Homicide, Manslaughter & Murder

You’ll often hear people talk about “homicide” and “murder” as being the same thing. Technically, though, a homicide is the killing of a person. A murder is a kind of homicide. Manslaughter is another kind of homicide.


Just as there are different kinds of homicides, there are also different kinds of murder.

In fact, the reason I have titled this page “Homicide, Manslaughter & Murder,” and not just “Murder,” is that they are different. Homicides involve someone being killed, just as murders do, but they aren’t the same. A homicide may be justifiable, including self-defense, or the defense of someone else. A homicide may also be excusable, meaning that it resulted from an accident, or some other kind of misfortune.

Murders fall into different categories, including various types of first-degree, second-degree, and felony murders.

First-degree murders require the killing of a person which is both intentional and unlawful. It requires what the law calls “malice aforetought.” In other words, for first-degree murder, you must 1) do the killing of another person on purpose, 2) the killing must be illegal, and 3) you had to think about having wanted to do the murder ahead of time (also called “premeditation”). One reason cops frequently get away with what we consider “deliberate first-degree murder” is that someone — usually a police agency investigating itself, and then a prosecutor, but sometimes (if it gets that far) a jury — decides that while 1 and 3 were present, 2 was not. Somehow, the cop murdering someone was lawful.

For most human beings — that is, people who are not cops — a different determination is made. However, self-defense may still be an option.

First-degree murders can also involve what are called “special circumstances.” A special circumstances case can result in the death penalty, rather than just life in prison.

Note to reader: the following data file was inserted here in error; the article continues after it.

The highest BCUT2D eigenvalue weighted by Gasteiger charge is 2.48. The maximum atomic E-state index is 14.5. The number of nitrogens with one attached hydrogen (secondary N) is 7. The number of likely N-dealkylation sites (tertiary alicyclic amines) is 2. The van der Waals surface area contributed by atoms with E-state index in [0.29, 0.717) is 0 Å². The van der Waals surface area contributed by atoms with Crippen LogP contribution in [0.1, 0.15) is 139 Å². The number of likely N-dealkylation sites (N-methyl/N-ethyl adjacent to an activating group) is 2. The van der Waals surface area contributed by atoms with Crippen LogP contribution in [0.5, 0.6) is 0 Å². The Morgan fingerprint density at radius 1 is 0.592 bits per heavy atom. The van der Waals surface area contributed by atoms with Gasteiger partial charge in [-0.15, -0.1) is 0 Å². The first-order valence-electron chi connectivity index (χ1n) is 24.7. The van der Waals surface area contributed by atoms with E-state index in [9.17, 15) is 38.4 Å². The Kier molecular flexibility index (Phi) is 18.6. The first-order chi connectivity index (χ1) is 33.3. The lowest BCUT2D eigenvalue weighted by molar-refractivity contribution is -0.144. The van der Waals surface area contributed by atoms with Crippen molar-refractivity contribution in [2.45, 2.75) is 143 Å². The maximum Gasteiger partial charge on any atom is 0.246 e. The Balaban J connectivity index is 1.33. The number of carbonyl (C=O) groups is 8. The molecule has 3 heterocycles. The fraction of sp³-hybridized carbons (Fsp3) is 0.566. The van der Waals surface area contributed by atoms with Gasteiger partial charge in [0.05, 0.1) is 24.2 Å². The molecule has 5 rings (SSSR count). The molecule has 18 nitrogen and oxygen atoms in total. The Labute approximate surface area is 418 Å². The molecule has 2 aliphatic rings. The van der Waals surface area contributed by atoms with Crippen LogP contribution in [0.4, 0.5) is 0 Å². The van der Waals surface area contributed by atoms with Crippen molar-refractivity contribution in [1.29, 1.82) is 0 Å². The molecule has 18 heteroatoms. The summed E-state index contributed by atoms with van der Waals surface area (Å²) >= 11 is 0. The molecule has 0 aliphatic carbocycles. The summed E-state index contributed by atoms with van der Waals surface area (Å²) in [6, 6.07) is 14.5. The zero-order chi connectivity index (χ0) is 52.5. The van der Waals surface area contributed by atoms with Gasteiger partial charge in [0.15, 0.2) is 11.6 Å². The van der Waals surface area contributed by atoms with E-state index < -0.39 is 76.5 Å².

Murders which are not first-degree murders are second degree murders. At least, that’s California. Some other states may have different levels, and different requirements. But I only practice right now in California.


Manslaughter is the killing of a person which might be done “in the heat of passion,” or because of some kind of reckless or negligent act. In California, it comes in three forms: voluntary, involuntary, and “vehicular.”

Manslaughter can include the mistaken belief that you needed to defend yourself, or someone else.

Voluntary manslaughter resulting from “heat of passion,” means someone’s emotions got the best of them. Involuntary manslaughter usually involves a disregard for the consequences of your action, but without the deliberate intent to kill, and without “malice aforethought.”

And “vehicular” manslaughter, as the name implies, usually involves a car, or some other vehicle. This happens when someone drives drunk, or in a grossly-negligent manner, and as a result another person is killed. Though drunk driving can also result in a murder charge in some circumstances. (This is called a Watson murder.)

Vehicular manslaughter can be charged as either a felony, or a misdemeanor.

My Experience with Murder & Vehicular Manslaughter

Special Circumstances Murder & Attempted Murder